The Crunchbase News team is almost done publishing its yearly run of predictions, and we’re days away from digging into our fourth-quarter review featuring dozens of charts and thousands and thousands of words on all things venture capital. But before we jump right into another year’s reporting, let’s talk about 2018.
Your humble News team grew from two full-time folks at the end of 2017 to five at the end of this year. Who joined? The excellent data and venture-focused Jason Rowley when the year began, along with Savannah Dowling, who not only writes some of our most interesting stuff but also leads our weekend email. Mary Ann Azevedo climbed aboard later in the year after a stint as our most prolific contributor. She’s amazingly good.
We’re adding more staff in 2019, and a few other things that I’ll tell you about soon. But that’s next year. What did we get done in 2018? A lot!
This year News more than doubled its output, publishing over 1,000 articles. Looking at some preliminary data, we averaged over 600 words per piece, so we comfortably shipped north of 600,000 words in 2018. And a lot of charts and graphs.
Next year we’re not going to work to post more in terms of volume, but we’re going to write longer stuff. So, if you like graphs and detailed dives into what we’re seeing in the venture market, we’ll have a lot for you. (You are following us on Twitter, right?)
Thinking about individual posts, we had some hits that were about well-known trends (why uber loses money, top family investment offices, how to read an S-1, construction startups, AI startups), and some concerning topics a bet less famous (universities and H-1b visas, Google and DuckDuckGo).
Our leading topics in the year were Startups, followed by Business, Venture, Public, Data, and Liquidity. That mostly makes sense, thinking about what happened in the year. Crypto and Proust and Diversity came next. There’s work to do in our output, scanning the order of the list, which makes me even more excited about 2019.
In terms of readership, we grew on-site traffic to our work by about around 285 percent in 2018. Putting up 385 percent as many pageviews in 2018 as 2017 is a bit of a faff as we didn’t start publishing until March of the earlier year, but it still felt great. Thanks for reading.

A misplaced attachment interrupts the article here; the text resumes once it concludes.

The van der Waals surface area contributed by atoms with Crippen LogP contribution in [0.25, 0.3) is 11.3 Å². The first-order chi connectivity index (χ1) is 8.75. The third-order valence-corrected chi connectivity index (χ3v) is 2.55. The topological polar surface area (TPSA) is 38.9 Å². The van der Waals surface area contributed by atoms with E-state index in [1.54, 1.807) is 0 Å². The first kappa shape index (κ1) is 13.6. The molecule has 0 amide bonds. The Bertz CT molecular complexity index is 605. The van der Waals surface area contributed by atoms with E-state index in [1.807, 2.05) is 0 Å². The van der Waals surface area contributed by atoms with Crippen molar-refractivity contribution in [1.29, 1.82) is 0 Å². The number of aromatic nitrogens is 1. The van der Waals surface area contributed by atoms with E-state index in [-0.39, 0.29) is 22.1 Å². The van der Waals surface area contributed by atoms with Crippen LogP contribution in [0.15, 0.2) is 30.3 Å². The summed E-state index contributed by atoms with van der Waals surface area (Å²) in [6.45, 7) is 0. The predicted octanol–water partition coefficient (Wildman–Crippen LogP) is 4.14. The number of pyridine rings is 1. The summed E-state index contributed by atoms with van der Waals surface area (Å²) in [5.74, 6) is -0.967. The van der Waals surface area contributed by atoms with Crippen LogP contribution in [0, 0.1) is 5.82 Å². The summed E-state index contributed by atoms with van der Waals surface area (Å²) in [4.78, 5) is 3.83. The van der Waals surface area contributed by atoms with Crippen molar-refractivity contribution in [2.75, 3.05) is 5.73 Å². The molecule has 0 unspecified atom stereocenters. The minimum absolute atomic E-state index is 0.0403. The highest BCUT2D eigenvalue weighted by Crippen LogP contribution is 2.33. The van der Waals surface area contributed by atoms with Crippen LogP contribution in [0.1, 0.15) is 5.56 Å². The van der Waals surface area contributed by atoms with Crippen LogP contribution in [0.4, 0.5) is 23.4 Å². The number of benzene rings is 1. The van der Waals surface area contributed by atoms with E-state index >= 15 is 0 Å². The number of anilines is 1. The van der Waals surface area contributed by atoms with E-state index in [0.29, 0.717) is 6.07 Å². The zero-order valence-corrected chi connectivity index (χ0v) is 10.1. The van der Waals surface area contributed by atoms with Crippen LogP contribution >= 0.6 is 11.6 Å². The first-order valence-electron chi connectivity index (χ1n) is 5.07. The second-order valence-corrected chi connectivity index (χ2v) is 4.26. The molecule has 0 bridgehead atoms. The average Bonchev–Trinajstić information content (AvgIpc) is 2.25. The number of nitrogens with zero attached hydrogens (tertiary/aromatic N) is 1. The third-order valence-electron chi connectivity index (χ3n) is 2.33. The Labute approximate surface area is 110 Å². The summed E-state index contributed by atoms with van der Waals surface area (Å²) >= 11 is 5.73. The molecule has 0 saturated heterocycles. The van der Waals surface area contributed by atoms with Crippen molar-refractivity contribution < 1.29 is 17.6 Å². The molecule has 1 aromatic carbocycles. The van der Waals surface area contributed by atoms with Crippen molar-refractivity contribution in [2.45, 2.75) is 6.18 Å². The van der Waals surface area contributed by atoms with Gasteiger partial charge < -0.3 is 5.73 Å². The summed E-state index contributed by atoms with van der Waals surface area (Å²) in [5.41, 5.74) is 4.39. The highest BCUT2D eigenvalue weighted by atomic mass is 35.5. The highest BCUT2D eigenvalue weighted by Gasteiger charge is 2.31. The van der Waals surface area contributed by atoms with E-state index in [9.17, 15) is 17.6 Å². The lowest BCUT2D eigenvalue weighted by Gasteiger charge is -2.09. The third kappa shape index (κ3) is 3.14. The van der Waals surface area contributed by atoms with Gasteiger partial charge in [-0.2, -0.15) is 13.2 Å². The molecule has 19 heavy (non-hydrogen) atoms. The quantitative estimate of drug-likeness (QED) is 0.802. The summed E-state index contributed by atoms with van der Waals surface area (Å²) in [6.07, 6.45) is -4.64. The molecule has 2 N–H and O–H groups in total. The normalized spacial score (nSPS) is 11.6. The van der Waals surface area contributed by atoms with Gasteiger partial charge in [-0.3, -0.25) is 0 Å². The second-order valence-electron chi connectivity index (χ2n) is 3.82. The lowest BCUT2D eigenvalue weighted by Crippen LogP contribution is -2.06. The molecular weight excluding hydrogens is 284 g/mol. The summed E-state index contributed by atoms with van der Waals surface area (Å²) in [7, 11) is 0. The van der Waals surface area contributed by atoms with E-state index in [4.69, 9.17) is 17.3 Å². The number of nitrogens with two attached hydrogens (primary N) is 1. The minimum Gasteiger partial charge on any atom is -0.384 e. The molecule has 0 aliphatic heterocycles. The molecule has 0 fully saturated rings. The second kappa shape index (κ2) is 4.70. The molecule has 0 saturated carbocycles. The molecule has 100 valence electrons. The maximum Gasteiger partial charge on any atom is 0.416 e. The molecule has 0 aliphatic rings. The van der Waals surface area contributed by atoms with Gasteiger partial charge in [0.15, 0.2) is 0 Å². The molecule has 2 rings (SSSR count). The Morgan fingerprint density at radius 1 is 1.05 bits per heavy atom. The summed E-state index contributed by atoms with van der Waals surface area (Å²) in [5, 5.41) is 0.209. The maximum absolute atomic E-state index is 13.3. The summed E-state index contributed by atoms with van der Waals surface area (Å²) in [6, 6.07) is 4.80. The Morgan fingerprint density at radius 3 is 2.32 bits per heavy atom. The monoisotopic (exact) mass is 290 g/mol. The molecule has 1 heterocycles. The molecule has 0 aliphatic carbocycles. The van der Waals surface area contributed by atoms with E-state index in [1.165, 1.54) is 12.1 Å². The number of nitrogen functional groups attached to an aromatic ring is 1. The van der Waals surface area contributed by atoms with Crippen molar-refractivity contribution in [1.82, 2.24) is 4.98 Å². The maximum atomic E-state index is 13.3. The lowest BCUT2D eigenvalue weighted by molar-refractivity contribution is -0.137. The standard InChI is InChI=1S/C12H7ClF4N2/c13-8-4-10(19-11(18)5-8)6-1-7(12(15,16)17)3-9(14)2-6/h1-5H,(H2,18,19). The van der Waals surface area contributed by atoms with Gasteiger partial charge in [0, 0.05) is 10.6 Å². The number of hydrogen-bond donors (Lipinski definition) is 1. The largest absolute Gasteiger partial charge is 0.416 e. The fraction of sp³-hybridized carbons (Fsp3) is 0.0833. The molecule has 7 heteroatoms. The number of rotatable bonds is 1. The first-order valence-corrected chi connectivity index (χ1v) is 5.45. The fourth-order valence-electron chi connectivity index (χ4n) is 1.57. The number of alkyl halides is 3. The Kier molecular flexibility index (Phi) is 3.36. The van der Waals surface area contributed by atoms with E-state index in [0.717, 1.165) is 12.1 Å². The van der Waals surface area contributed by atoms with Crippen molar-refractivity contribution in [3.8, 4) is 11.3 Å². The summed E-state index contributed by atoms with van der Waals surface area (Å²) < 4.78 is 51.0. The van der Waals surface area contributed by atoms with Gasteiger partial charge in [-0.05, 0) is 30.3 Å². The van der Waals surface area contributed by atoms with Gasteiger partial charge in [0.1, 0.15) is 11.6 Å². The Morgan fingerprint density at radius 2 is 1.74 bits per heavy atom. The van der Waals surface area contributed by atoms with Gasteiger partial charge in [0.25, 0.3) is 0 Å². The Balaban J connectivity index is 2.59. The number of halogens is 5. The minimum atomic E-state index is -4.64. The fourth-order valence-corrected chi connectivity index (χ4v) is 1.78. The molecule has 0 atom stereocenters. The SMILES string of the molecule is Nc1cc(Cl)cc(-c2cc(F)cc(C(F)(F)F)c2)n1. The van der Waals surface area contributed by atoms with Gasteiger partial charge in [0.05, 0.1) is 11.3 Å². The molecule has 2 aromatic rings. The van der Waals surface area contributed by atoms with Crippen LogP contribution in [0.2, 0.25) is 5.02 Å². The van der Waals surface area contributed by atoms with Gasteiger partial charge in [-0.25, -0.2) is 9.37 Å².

We did more than write in 2018. Our two podcasts hit nice milestones during the year. Equity, a TechCrunch show that we help host, reached its 100th episode this year and did a few live shows in 2018 to boot. It’s going to break two million downloads in January.
Our podcast with the San Francisco Chronicle reached its 50th episode in the year, closing off its most recent season as the year came to a close. Our work with the Chronicle, called Startups of the Week, has always been dual form, hybridizing a weekly written series about local startups and the show.
Check them out if you haven’t, and a big thanks to our co-hosts (Connie, Owen, Danny, Sophia, and Kate) and our production team (Chris, King, and Gregory), not to mention Yashad, Henry, and Ned at TechCrunch who keep Equity on the rails. Additional thanks to Jason Lemkin for coming back on Equity episode 100 and Yunha Kim for being the first-ever guest on Startups of the Week. (And former co-hosts Trisha, Natasha, Katie, and Lynley).
It’s hard to cram a year’s work into a few hundred words, but here are a few more highlights.
Jason and Holden both went on Cheddar (here and here), which was a treat; Savannah ran hard with our Proust series; Mary Ann wrote some of our longest features to date; and we climbed the Techmeme leaderboard, reaching 39th on its “Presence” leaderboard.
A bunch of folks that we respect also linked to us and some of our research got picked up by the New York Times and made the front page of the Business section in print.
In 2017, we tested the idea that an independent news team could be built inside of a data-focused startup, and it worked. In 2018, we pushed to grow our little publication a hell of a lot. Next year we’re doubling-down on the sort of longer-form work that we think is our best, but there will still be plenty of startup looks, venture interviews, area profiles, and jokes.
It’s going to be great. See you next year.